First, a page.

What three events brought you here?

January 18, 2010 at 2:18 pm (Misc) (, , , )

Another one of the DBA bloggers games of tag is occurring. I’ve been asked by Tom LaRock to answer Paul Randal’s question; What three events brought you here. Well, mom was a cheerleader and dad was a football player, so… Oh, wait. I guess I misunderstood the question. He means what three events lead me to becoming a data geek. Well, that’s completely different. Luckily, no (further) cheerleaders will be harmed in making this (part of the) story.


When I was 16 years old and Jimmy Carter was President, Radio Shack was still considered to be the place for aspiring geek wannabe’s. It just so happened that I hit $500 in my bank account about the same time they started pushing this radical thing called a “personal computer.” I bought the base model TRS-80 with a whopping 4k of memory, an OS, a keyboard and a monitor. I supplied the cassette tape player (I’m providing links to some of the more arcane bits of technology since you young punks won’t know what I’m talking about) for storage. I also got one game, Space Warp. I started learning basic. I wrote up a random encounter generator for the Traveler role playing game that used all 4k of memory. I was hooked.

I want to Direct

But, instead of going to MIT & pursuing computers, as I should have, and unlike Paul Randal, I joined the Navy. While there I became great friends with a guy that was sold on getting out & going to film school. That sounded like great fun. So I did that. I went to film school and I started doing indie work in NYC. But, unfortunately for my film career and fortunately for my database career, NYC was not the place to be for indie film or to really break into the film business in the late 80’s. I should have been in LA or maybe up in Canada or down in the Carolina’s, but NYC was largely over as place to get started (very strong community, but few opportunities for up & comers). I supplemented my film jobs with temp work, mainly typing letters & doing data entry. One day I was asked what I knew about databases. The correct answer was nothing, but what I said was, “What do you need?” They needed a Paradox database that could store names for a mailing list. “I can do that.” I ran out & bought a Paradox book and stayed about two chapters ahead of what they needed until I had a fully (mostly) functional system up & running. I shudder to think what the thing must have looked like now, but at the time I was a hero. I got a lot more work from these guys and stopped worrying about my film career, because, I still loved computers.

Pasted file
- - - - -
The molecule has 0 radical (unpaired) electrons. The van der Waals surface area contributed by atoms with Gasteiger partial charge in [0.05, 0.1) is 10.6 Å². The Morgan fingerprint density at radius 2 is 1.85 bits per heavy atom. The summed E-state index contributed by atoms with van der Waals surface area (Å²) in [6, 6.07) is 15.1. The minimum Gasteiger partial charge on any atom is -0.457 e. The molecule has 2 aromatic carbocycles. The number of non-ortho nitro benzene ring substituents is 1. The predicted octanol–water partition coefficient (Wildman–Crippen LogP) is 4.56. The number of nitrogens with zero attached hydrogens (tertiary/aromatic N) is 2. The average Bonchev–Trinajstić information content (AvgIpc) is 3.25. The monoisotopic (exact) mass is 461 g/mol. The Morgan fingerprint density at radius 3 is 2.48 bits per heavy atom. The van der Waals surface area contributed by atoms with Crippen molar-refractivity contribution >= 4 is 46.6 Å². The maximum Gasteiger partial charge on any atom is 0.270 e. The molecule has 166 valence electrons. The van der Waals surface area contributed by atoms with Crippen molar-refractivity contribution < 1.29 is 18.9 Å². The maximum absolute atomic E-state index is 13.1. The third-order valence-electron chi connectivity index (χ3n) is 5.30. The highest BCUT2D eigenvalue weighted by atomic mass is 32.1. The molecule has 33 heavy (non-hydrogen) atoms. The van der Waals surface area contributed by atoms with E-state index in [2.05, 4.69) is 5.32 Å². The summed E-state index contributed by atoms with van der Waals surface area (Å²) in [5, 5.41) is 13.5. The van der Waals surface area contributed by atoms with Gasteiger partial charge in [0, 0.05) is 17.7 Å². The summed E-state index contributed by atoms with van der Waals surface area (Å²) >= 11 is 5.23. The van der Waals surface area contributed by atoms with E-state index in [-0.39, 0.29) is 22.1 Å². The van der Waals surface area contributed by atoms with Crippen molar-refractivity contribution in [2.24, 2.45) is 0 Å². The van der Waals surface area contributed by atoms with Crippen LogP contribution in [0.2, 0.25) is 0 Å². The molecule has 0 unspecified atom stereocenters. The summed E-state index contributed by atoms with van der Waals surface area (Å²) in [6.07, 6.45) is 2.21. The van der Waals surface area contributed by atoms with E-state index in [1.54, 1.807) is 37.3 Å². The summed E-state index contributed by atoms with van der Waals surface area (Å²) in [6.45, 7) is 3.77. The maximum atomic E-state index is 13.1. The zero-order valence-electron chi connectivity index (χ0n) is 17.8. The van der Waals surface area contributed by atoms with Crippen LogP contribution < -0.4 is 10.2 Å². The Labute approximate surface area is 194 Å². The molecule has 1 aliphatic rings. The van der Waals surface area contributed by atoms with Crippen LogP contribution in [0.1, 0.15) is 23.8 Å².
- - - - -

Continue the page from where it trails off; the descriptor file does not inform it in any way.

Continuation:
You need to do something

I had been working in IT full time for about 10 years. I’d spent most of that time doing development, first in Paradox, later in VB. I was working for my first dot com. Our DBA had quit, but we’d just kept going, but after a while, we were really feeling the pain of not having someone spend all day, every day, looking at the database. Finally, I went into the bosses office and went on a total rant. “We need backups. We need consistency checks. We need someone to vet the design and validate the code.”  Blah, blah, blah. He waited until I ran out of steam and then said, “OK, what are you going to start with first?” A DBA was born.

That’s about it. You could pick any number of events, but these are the ones that kind of stand out for me.

Gail Shaw (because I always do, and she’s interesting)
Tim Mitchell (because he’s interesting)
TJay Belt (because he’s interesting too)